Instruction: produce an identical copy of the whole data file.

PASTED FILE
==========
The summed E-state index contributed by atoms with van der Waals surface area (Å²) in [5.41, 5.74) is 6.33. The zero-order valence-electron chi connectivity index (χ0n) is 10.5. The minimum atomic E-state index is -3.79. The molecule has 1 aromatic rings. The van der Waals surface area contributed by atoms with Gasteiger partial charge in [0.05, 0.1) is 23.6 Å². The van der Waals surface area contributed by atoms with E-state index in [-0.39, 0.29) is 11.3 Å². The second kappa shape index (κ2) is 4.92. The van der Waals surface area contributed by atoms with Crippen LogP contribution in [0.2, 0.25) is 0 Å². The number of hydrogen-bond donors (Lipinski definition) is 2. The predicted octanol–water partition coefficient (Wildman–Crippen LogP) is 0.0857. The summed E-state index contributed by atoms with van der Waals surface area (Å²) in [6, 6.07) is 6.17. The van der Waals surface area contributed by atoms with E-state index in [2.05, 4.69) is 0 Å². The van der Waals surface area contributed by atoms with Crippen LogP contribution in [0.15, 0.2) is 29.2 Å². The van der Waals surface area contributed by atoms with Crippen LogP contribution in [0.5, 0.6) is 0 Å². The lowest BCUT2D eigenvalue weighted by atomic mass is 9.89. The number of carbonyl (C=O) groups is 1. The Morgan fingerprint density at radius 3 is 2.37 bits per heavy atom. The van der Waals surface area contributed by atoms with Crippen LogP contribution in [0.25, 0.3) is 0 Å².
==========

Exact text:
The summed E-state index contributed by atoms with van der Waals surface area (Å²) in [5.41, 5.74) is 6.33. The zero-order valence-electron chi connectivity index (χ0n) is 10.5. The minimum atomic E-state index is -3.79. The molecule has 1 aromatic rings. The van der Waals surface area contributed by atoms with Gasteiger partial charge in [0.05, 0.1) is 23.6 Å². The van der Waals surface area contributed by atoms with E-state index in [-0.39, 0.29) is 11.3 Å². The second kappa shape index (κ2) is 4.92. The van der Waals surface area contributed by atoms with Crippen LogP contribution in [0.2, 0.25) is 0 Å². The number of hydrogen-bond donors (Lipinski definition) is 2. The predicted octanol–water partition coefficient (Wildman–Crippen LogP) is 0.0857. The summed E-state index contributed by atoms with van der Waals surface area (Å²) in [6, 6.07) is 6.17. The van der Waals surface area contributed by atoms with E-state index in [2.05, 4.69) is 0 Å². The van der Waals surface area contributed by atoms with Crippen LogP contribution in [0.15, 0.2) is 29.2 Å². The van der Waals surface area contributed by atoms with Crippen LogP contribution in [0.5, 0.6) is 0 Å². The lowest BCUT2D eigenvalue weighted by atomic mass is 9.89. The number of carbonyl (C=O) groups is 1. The Morgan fingerprint density at radius 3 is 2.37 bits per heavy atom. The van der Waals surface area contributed by atoms with Crippen LogP contribution in [0.25, 0.3) is 0 Å².